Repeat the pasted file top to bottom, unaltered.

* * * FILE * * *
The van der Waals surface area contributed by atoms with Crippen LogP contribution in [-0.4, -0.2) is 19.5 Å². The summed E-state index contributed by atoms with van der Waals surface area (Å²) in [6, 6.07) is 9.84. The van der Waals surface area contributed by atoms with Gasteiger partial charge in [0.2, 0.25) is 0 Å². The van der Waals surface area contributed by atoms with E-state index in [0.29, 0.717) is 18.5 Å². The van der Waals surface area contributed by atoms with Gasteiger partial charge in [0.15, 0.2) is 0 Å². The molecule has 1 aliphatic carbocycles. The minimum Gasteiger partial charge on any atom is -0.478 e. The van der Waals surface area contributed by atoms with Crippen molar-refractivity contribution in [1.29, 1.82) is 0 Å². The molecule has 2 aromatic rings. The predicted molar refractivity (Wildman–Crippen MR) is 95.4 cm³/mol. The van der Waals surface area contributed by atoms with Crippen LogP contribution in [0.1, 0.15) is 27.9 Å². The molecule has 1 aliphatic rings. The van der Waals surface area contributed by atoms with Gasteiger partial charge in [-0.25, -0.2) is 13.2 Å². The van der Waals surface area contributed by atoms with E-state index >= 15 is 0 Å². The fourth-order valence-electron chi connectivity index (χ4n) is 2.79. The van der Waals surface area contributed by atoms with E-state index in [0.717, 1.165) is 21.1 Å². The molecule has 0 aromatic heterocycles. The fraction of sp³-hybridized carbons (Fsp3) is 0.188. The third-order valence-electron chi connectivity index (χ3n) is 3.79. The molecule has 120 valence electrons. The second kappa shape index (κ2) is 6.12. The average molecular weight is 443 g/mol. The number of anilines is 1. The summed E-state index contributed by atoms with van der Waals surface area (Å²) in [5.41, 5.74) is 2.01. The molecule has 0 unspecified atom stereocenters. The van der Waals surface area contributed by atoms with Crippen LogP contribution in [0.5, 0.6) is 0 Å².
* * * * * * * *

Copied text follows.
The van der Waals surface area contributed by atoms with Crippen LogP contribution in [-0.4, -0.2) is 19.5 Å². The summed E-state index contributed by atoms with van der Waals surface area (Å²) in [6, 6.07) is 9.84. The van der Waals surface area contributed by atoms with Gasteiger partial charge in [0.2, 0.25) is 0 Å². The van der Waals surface area contributed by atoms with E-state index in [0.29, 0.717) is 18.5 Å². The van der Waals surface area contributed by atoms with Gasteiger partial charge in [0.15, 0.2) is 0 Å². The molecule has 1 aliphatic carbocycles. The minimum Gasteiger partial charge on any atom is -0.478 e. The van der Waals surface area contributed by atoms with Crippen molar-refractivity contribution in [1.29, 1.82) is 0 Å². The molecule has 2 aromatic rings. The predicted molar refractivity (Wildman–Crippen MR) is 95.4 cm³/mol. The van der Waals surface area contributed by atoms with Crippen LogP contribution in [0.1, 0.15) is 27.9 Å². The molecule has 1 aliphatic rings. The van der Waals surface area contributed by atoms with Gasteiger partial charge in [-0.25, -0.2) is 13.2 Å². The van der Waals surface area contributed by atoms with E-state index >= 15 is 0 Å². The fourth-order valence-electron chi connectivity index (χ4n) is 2.79. The van der Waals surface area contributed by atoms with E-state index in [0.717, 1.165) is 21.1 Å². The molecule has 0 aromatic heterocycles. The fraction of sp³-hybridized carbons (Fsp3) is 0.188. The third-order valence-electron chi connectivity index (χ3n) is 3.79. The molecule has 120 valence electrons. The second kappa shape index (κ2) is 6.12. The average molecular weight is 443 g/mol. The number of anilines is 1. The summed E-state index contributed by atoms with van der Waals surface area (Å²) in [5.41, 5.74) is 2.01. The molecule has 0 unspecified atom stereocenters. The van der Waals surface area contributed by atoms with Crippen LogP contribution in [0.5, 0.6) is 0 Å².